Allergic Rhinitis affects approximately 20% of individuals in Australia and the U.S. and can significantly impact quality of life. A congested nose is often one of the main presenting complaints. Specific immunotherapy has been shown to be beneficial in switching off the allergic drive and improving patient’s symptoms. However, compliance rates are variable and immunotherapy is often ceased prematurely
A case-control study of sublingual immunotherapy (SLIT) patients at a tertiary Rhinologic clinic was performed. Patients were selected for SLIT using epicutaneous testing to confirm a clinically relevant antigen. Patients were considered to have had turbinate surgery if performed during the 3 years prior to commencing SLIT. Any turbinate procedure (turbinoplasty, resection or diathermy) was included. Non-compliance with SLIT was defined as active cessation of therapy or failure to reorder within the last 12 months. Groups were compared using Chi-squared analysis.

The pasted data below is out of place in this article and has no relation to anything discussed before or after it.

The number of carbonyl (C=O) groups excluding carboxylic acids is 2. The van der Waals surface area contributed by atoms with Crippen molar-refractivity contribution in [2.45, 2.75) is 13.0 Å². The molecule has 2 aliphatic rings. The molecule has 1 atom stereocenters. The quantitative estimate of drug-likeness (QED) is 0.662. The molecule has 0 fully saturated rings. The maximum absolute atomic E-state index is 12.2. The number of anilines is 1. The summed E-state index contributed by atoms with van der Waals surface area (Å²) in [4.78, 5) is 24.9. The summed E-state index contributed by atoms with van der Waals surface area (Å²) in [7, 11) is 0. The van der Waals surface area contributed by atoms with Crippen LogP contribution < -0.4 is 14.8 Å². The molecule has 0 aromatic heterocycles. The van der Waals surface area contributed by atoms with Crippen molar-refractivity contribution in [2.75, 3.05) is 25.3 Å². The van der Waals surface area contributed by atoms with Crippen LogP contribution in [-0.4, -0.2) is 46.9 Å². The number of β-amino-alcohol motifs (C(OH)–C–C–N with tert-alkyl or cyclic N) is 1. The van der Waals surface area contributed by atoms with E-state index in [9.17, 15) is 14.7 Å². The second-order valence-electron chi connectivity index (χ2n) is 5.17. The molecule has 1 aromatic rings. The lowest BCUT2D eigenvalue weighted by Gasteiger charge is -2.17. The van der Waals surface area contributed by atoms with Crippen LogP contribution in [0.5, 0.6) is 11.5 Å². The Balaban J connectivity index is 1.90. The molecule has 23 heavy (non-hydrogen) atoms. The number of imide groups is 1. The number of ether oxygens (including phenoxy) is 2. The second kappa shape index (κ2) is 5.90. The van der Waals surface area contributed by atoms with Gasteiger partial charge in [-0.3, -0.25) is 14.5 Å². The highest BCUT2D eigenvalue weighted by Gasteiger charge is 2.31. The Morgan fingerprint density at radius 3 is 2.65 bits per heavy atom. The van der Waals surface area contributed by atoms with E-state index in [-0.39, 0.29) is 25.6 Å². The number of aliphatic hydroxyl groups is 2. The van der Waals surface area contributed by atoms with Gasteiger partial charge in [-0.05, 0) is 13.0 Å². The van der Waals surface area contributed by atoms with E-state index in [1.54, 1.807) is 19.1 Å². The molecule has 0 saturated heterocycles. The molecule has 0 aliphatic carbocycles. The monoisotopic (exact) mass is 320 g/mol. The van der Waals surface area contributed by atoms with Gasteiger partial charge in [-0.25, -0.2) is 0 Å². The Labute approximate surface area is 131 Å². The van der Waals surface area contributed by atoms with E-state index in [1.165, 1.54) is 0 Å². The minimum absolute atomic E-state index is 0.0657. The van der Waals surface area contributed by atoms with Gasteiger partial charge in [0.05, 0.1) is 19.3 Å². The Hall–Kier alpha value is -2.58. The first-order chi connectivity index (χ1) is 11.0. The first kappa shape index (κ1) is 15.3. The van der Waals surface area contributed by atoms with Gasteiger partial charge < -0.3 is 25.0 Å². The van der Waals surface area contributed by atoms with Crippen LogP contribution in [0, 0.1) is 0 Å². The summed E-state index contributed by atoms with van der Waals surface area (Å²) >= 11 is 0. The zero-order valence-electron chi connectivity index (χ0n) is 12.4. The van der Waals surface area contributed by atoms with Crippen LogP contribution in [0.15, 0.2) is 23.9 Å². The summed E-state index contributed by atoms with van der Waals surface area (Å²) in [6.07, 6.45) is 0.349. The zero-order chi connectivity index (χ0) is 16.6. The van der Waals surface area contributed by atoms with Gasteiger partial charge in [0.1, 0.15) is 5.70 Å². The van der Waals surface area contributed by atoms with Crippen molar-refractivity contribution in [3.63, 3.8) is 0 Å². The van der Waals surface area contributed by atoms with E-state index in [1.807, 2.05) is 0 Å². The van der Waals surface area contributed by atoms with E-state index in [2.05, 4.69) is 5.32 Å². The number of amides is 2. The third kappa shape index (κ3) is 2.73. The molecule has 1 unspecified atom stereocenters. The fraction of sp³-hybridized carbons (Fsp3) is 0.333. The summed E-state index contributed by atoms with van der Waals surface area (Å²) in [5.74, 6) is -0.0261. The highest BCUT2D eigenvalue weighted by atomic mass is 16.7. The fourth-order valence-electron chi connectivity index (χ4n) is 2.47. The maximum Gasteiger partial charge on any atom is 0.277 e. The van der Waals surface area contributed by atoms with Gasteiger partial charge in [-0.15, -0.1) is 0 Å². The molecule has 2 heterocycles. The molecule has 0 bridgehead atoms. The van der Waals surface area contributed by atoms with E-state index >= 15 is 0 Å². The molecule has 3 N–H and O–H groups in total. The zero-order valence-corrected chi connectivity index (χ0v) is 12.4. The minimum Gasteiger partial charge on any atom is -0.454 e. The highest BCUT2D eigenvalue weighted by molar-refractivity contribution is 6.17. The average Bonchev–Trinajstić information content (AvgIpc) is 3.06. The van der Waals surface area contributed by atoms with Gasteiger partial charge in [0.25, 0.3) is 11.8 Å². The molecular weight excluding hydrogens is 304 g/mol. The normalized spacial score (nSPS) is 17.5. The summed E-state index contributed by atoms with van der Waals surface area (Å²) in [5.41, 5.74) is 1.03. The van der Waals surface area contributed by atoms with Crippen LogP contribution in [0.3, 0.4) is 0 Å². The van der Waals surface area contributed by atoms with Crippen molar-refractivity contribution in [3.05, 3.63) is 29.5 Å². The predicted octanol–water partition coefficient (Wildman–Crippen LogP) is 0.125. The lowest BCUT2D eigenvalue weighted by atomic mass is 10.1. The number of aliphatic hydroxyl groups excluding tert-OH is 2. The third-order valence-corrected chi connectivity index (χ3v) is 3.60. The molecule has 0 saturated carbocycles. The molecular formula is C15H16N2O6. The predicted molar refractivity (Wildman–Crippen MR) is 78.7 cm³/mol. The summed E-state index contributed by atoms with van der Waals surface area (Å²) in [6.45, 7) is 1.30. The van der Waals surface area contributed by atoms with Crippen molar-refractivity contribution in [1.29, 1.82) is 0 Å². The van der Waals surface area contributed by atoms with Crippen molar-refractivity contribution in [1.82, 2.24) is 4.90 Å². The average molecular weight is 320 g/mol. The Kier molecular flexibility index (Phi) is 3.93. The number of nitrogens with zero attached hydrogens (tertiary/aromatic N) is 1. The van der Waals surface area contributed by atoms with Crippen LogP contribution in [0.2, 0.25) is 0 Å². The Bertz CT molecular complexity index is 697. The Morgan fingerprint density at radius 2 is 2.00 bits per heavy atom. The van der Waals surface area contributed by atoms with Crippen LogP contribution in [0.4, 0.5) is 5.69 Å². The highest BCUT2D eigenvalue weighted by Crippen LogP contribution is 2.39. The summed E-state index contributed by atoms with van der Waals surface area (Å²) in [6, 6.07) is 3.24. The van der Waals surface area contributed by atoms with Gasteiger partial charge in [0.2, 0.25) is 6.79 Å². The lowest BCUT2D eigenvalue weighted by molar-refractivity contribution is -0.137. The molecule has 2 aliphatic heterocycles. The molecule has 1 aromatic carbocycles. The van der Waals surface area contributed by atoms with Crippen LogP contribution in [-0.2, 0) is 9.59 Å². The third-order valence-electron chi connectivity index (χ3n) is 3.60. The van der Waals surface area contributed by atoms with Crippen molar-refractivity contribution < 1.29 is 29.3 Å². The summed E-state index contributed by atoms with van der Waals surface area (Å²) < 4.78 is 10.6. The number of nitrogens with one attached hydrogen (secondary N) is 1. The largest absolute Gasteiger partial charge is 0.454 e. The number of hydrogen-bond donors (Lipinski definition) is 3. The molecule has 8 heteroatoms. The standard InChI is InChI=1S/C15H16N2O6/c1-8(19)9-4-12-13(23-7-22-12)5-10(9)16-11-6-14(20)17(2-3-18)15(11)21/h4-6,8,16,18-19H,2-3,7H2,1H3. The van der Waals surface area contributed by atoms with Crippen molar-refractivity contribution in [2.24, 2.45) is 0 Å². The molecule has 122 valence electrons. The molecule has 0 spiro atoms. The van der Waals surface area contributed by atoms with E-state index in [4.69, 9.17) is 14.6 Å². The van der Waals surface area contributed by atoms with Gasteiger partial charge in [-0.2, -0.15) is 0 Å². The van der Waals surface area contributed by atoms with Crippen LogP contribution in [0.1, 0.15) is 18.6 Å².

Results: One hundred and nine patients (42.2% female, 27.87±13.74yrs) were assessed. 41.3% of patients did not complete a minimum of 36mths. Prior turbinate surgery was noted in 35% of SLIT patients. SLIT patients who had undergone turbinate surgery were more likely to be males (71.4% v 48.1%, p=0.045) but were of similar age (29.59±11.05yrs v 27.73±14.45, p=0.56). The difference in dropouts favoured prior turbinate surgery (50% v 28.8%, p=0.07) but was not statistically significant.
In a population of patients undergoing SLIT, men were more likely to have had prior turbinate surgery. The influence of turbinate surgery on SLIT compliance should be further investigated.